In order to prevent that fluids get in contact with the radioactive waste emplaced in an underground repository, the integrity of the geotechnical barriers under different safety-relevant scenarios needs to be demonstrated. One possible safety-relevant scenario is the impact of an earthquake on the geotechnical barrier.
Earthquakes are tectonic movements caused by fracture formations in the earth's crust. The sudden energy release of the fracturing processes generates transient, elastic waves that propagate and can cause massive tremors. Generally, the resulting damages to structures on the surface are larger than to structures underground, where the damage is usually negligible. However, according to current designs, gravel is to be implemented in several sections of shaft seals to act as porous reservoirs and as abutment for bentonite sealing elements installed on top of it. The tremors of an earthquake can further compact the gravel, which leads to a settling of the material, which in turn can compromise its effectiveness as an abutment. For a proper functioning of the bentonite sealing element it is, thus, necessary to limit the settling of the underlying gravel column to appropriately small dimensions.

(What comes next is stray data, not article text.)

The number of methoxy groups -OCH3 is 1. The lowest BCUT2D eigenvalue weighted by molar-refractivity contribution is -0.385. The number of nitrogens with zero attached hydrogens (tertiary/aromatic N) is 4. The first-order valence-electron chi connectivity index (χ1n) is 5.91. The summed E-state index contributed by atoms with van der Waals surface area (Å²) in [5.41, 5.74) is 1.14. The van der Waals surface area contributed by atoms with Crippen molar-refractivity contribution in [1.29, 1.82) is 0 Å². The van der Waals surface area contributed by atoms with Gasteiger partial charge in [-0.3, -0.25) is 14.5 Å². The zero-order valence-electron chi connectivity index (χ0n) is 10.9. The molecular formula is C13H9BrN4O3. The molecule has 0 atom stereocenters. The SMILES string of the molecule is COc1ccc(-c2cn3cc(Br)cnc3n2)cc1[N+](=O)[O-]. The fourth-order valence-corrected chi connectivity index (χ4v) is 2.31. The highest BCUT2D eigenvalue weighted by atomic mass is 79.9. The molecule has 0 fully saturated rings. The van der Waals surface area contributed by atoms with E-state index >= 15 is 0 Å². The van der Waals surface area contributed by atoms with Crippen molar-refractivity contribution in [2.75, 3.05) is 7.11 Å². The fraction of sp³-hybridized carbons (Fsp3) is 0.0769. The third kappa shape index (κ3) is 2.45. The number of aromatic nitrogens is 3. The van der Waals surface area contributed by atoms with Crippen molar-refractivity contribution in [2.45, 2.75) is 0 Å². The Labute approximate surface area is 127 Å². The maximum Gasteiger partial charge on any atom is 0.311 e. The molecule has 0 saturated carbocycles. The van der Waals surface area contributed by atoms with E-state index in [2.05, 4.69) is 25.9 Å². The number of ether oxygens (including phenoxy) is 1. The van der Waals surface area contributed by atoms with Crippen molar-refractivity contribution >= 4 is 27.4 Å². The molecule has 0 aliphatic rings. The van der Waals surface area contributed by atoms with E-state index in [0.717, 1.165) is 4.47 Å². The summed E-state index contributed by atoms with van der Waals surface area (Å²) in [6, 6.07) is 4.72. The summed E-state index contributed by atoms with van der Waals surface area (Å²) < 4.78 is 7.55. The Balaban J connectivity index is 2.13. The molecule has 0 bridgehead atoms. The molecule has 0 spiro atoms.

The settling of granular material can be calculated analytically using the silo theory, and the additional settling due to the impact of an earthquake can be determined to some extent. However, an analytical assessment has several disadvantages. One aim of the R&D project ELSA (founded by the Project Management Agency Karlsruhe acting on behalf of the Federal Ministry of Economics and Energy) is to determine to what extent the settling of a gravel column due to an earthquake can be estimated by means of computer codes. This would allow the verification of existing estimates and the evaluation of the suitability of new technical concepts.